FTZs employed roughly 320,000 or about 3 percent of U.S. manufacturing workers in 2010. Also, 12 percent of all foreign goods entered the United States through FTZs in 2010 (72nd Annual Report of the Foreign-Trade Zones Board, 2012). Table 1 displays the role of FTZs in the MAFC and compares the MAFC to the US. The MAFC has a large number of POEs considering many of the member states are not on a border where POEs are clustered. As of 2010 only 24 of MAFC POEs had either an active GPZ or subzone as defined by The International Trade Administration (ITA) reporting an adjacent GPZ or subzone receiving goods. Many of the active POEs have multiple GPZs or subzones federally defined as adjacent to the POE.
|Port of Entry||Active General Purpose Zones (2010)||Active Subzones (2010)||Total Value of Received Shipments (billions)|
|MAFC as a Percentage of US||14.3%||18.2%||19.4%||18.4%|
Additionally, each MAFC state uses GPZ and subzones at different levels. Table 2 breaks out the POEs, GPZ, subzones, and the value of goods received by each MAFC state. Nearly every state has more value received in subzones than GPZs. ITA notes that the trend in FTZs is companies utilizing subzones more than GPZs (Foreign-Trade Zones Board, 2012).
|Ports of Entry||Active General purpose Zones||Total Value Received (millions)||Active Subzones||Total Value Received (millions)|
The MAFC has numerous POEs which covers a large portion of the MAFC in the 60 mile buffer where GPZs reside. Additionally, the distance from a POE to a subzone can be much larger. For instance John Deere & Company operates a subzone that is approximately 98 linear miles from the Des Moines IA, airport POE. Figure 1 uses 2010 data from the ITA and Customs and Border Protection to map US POEs with 60 mile buffers. The map shows displays orange buffers around POEs that have an active GPZ or subzone associated with the POE. In contrast the blue buffers do not contain an active GPZ or subzone and represent an opportunity for states to encourage businesses to utilize the benefits of a GPZ or subzone. Some POEs may have a GPZ or subzone within 60 miles, but the zone shown is not legally associated with that POE. Therefore, goods are imported through a different POE that may be further away from the manufacturing or distribution facility.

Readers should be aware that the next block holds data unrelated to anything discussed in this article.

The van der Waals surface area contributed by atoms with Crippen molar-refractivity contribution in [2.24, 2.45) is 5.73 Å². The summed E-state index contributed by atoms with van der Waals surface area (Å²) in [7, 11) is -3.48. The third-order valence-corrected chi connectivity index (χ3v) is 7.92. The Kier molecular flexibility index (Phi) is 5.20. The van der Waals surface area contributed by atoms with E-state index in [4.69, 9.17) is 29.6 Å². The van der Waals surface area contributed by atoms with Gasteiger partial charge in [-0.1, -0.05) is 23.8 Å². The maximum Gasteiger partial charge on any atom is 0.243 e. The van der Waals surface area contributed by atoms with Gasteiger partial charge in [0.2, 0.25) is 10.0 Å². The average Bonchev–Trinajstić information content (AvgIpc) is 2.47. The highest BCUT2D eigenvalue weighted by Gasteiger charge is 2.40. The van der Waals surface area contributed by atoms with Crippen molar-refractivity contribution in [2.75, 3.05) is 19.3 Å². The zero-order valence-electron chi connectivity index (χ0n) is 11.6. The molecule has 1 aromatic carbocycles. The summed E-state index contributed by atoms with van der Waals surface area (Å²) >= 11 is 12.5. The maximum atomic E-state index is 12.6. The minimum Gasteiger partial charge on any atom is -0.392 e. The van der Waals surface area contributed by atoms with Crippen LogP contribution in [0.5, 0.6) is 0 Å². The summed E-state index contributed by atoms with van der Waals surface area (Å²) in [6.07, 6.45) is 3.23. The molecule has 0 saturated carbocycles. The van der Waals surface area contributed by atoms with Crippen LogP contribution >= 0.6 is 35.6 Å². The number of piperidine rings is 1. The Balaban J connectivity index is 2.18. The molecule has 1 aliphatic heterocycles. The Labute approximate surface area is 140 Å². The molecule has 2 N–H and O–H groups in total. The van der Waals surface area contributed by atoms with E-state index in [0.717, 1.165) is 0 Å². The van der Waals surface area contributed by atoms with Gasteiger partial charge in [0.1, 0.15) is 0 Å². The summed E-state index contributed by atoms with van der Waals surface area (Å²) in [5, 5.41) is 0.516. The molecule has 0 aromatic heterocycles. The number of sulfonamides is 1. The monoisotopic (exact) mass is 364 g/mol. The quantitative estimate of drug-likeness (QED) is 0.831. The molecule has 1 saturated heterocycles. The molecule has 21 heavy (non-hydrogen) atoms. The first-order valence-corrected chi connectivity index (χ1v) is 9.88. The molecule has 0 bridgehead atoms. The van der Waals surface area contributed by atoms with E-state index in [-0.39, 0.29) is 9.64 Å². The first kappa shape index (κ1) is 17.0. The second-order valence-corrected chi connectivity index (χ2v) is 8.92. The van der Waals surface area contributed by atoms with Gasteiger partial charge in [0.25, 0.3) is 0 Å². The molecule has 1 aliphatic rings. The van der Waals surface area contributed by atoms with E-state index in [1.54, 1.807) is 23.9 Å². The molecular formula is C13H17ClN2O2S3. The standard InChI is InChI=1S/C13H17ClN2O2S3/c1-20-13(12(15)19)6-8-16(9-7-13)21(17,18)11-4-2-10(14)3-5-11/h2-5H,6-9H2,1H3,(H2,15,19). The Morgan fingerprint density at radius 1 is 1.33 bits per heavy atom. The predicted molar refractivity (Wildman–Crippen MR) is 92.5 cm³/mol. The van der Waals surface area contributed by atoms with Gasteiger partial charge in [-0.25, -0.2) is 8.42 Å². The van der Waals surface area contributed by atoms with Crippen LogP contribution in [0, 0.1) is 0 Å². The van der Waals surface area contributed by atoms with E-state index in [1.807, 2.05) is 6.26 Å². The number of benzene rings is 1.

Overall, FTZ status offers benefits to importers of foreign goods and promotes economic development in the state where the FTZ resides. Furthermore, the MAFC’s location and access to multiple transportation modes creates an attractive environment for companies. State and local MAFC economic development organizations should be aware of local POEs, FTZs, and subzones to attract businesses and enhance the economic competitiveness of their state.
- 15 C.F.R. § 400.1 (2012).
- 15 C.F.R. § 400.2 (2012).
- 19 C.F.R. § 101.1 (2012).
- Foreign-Trade Zones Board. 72nd Annual Report of the Foreign-Trade Zones Board. December 2011. Accessed November 14, 2012.
- Bolle, M. J., and B. R. Williams. U.S. Foreign‐Trade Zones: Background and Issues for Congress. Congressional Research Service. September 5, 2012. Accessed November 14, 2012.